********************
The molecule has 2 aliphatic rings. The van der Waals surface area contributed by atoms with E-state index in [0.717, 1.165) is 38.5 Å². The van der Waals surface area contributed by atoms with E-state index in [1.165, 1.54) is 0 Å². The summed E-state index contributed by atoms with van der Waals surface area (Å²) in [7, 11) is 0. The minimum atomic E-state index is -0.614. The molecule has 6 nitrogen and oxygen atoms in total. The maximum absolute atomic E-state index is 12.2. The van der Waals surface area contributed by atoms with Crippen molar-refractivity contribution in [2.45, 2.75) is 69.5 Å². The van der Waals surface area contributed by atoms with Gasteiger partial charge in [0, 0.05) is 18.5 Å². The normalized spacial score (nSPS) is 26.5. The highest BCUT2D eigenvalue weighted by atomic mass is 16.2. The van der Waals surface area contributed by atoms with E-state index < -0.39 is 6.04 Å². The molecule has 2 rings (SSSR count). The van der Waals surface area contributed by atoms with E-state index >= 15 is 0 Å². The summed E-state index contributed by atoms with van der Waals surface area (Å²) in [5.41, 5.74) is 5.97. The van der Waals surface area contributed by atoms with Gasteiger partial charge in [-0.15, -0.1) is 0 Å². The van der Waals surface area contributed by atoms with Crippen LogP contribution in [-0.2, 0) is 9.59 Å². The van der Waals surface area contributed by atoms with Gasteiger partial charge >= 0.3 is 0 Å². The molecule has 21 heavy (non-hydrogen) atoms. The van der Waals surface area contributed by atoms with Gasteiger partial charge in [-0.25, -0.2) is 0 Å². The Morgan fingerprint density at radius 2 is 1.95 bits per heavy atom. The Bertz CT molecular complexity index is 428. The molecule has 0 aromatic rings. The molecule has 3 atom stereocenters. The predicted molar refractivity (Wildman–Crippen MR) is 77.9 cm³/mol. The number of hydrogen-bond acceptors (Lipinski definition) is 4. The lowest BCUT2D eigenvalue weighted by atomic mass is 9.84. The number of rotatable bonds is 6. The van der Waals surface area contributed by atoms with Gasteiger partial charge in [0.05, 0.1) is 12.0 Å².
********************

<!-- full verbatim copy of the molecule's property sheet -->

The molecule has 2 aliphatic rings. The van der Waals surface area contributed by atoms with E-state index in [0.717, 1.165) is 38.5 Å². The van der Waals surface area contributed by atoms with E-state index in [1.165, 1.54) is 0 Å². The summed E-state index contributed by atoms with van der Waals surface area (Å²) in [7, 11) is 0. The minimum atomic E-state index is -0.614. The molecule has 6 nitrogen and oxygen atoms in total. The maximum absolute atomic E-state index is 12.2. The van der Waals surface area contributed by atoms with Crippen molar-refractivity contribution in [2.45, 2.75) is 69.5 Å². The van der Waals surface area contributed by atoms with Gasteiger partial charge in [0, 0.05) is 18.5 Å². The normalized spacial score (nSPS) is 26.5. The highest BCUT2D eigenvalue weighted by atomic mass is 16.2. The van der Waals surface area contributed by atoms with E-state index < -0.39 is 6.04 Å². The molecule has 2 rings (SSSR count). The van der Waals surface area contributed by atoms with E-state index >= 15 is 0 Å². The summed E-state index contributed by atoms with van der Waals surface area (Å²) in [5.41, 5.74) is 5.97. The van der Waals surface area contributed by atoms with Gasteiger partial charge in [-0.15, -0.1) is 0 Å². The van der Waals surface area contributed by atoms with Crippen LogP contribution in [-0.2, 0) is 9.59 Å². The van der Waals surface area contributed by atoms with Gasteiger partial charge >= 0.3 is 0 Å². The molecule has 21 heavy (non-hydrogen) atoms. The van der Waals surface area contributed by atoms with Gasteiger partial charge in [-0.25, -0.2) is 0 Å². The Morgan fingerprint density at radius 2 is 1.95 bits per heavy atom. The Bertz CT molecular complexity index is 428. The molecule has 0 aromatic rings. The molecule has 3 atom stereocenters. The predicted molar refractivity (Wildman–Crippen MR) is 77.9 cm³/mol. The number of hydrogen-bond acceptors (Lipinski definition) is 4. The lowest BCUT2D eigenvalue weighted by atomic mass is 9.84. The number of rotatable bonds is 6. The van der Waals surface area contributed by atoms with Gasteiger partial charge in [0.05, 0.1) is 12.0 Å².